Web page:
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Lake Tahoe/Reno Report

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Lake Tahoe/Reno Report

Dave Feldman | Jun 30, 1999 03:16 AM

Just came back from a week in Lake Tahoe with my
family. It's always interesting for a chowhound to be
somewhere where there is no assurance of eating
interesting restaurant food. But it can also be an
eye-opener.

For example, I'm always suspicious of restaurants with
a beautiful view. But if my prejudice were true, then
almost every restaurant in Tahoe with a picture window
would be lousy before the chef turned out his or her
first dish.

Turns out that our first meal, at Captain John's, in
between Incline Village and Tahoe City, was our best.
Stunningly fresh fish (including terrific steamed
clams). My pan-fried red trout was a standout, too.

Some of the other highly touted restaurants on the
North Shore with spectacular views (Jake's, Lone
Eagle) were only a step above a Charthouse, but we
didn't encounter any culinary travesties.

But we also ate some decent barbecue (actually, smoked
meats) at Fast Eddie's in Tahoe City (featuring great
cole slaw) and Japanese food at Sato, in South Lake
Tahoe. And the Coffee Connection was excellent, a
great find.

In Reno, I revisited two favorites. Louis's Basque is
always a treat, with family style dinners (this time,
the choices of entrees included calamari steak, top
sirloin, rabbit, and superb lamb chops -- darn it, I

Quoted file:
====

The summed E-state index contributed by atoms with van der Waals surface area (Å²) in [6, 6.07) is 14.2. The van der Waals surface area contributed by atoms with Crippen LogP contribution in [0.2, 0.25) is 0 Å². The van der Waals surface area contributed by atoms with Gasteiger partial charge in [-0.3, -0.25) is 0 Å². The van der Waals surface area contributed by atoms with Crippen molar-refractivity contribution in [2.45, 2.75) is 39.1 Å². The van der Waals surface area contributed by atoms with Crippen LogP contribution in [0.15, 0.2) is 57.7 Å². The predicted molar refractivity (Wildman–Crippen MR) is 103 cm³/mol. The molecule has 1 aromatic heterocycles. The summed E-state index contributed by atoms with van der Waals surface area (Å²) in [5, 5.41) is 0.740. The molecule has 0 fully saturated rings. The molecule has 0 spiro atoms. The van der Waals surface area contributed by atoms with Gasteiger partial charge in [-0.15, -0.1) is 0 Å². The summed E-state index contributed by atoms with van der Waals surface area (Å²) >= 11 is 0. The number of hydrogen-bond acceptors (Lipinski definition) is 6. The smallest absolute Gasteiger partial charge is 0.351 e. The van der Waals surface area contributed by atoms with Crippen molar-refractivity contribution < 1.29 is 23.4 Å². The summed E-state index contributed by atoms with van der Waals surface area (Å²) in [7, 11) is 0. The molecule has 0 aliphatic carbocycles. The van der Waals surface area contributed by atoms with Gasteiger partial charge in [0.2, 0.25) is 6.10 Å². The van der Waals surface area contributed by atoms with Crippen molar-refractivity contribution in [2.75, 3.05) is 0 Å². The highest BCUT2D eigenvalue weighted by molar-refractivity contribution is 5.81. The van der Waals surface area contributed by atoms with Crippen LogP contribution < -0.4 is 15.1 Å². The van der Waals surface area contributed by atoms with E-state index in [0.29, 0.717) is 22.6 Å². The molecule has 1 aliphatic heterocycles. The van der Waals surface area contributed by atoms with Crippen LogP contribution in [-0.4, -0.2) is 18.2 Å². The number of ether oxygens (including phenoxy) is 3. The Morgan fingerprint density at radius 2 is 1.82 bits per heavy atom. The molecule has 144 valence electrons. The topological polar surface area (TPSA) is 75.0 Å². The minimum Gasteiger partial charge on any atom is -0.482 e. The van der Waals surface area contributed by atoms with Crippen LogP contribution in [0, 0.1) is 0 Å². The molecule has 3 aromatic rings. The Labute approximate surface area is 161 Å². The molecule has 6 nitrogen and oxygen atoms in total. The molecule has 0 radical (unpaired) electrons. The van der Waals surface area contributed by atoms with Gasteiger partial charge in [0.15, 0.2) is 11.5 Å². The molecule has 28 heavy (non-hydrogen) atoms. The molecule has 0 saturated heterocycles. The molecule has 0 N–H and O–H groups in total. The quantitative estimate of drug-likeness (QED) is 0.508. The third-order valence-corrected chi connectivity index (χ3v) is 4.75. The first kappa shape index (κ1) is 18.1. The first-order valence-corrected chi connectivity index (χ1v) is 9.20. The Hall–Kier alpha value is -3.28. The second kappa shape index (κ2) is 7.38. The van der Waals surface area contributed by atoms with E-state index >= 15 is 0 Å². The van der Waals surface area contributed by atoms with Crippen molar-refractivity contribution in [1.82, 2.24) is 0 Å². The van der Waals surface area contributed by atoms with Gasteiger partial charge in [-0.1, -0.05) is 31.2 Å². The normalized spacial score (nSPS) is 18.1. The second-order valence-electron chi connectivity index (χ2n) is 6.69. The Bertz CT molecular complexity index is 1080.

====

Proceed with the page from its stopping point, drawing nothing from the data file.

ordered the rabbit). Everything else is shared,
including vegetable soup, salad, chicken (yes, as an
appetizer), wonderful french fries, and choice of red,
white, or rose wine. Dessert was a choice of dried
jack cheese or a chocolate sundae. All for $17.95.
My father claimed this was the closest to home cooking
he had ever encountered at a restaurant, and part of
the charm of the place is meeting your table-mates
(each table seats ten, and you are always placed next
to others, even if the restaurant is relatively dead,
as it was late on a weeknight). Invariably, I've
gotten into long discussions with other patrons.

At one time, there were many Basque restaurants in
Reno. Now, Louis's is it, and it is great fun and
features terrific, honest food.

One night, my brother, father, and I went to the
Peppermill Casino in Reno to gamble. My brother, an
otherwise wonderful fellow, is a buffetophile, so my
father and I went to the coffee shop. I'm a big fan
of the Peppermill in Las Vegas, and the menu at the
Reno branch is even bigger than the one in LV,
although the portions aren't quite as gigantic.

What can you say about a place that serves totally
inauthentic versions of various regional and ethnic
specialties, but does so with style? My father
pronounced his egg roll the best he ever tasted.
What? It *was* delicious, a melange of chicken, pork,
vegetables, and some spice which I've never
encountered in an egg roll before. The "Philly
Cheesesteak" would be laughed out of Jim's or Pat's.
Except that it was terrific: sliced thicker than the
"real thing," medium-rare (!) slices of decent beef,
with sauteed onions/green peppers and remarkably real
cheese. What's not to like?

And the bread pudding? Excellent. I've made fun of
friends who raved about Steve Wynn's Mom's bread
pudding (served at all the Mirage/Golden
Nugget/Treasure Island restaurants). No more
snobbishness from me. This b.p., featuring
substantial bread, a soft hand with the cinnamon,
bourbon sauce, an unfortunate piece of sweetened apple
or two, was a capper for a downright decent meal.

So, in short, I survived.

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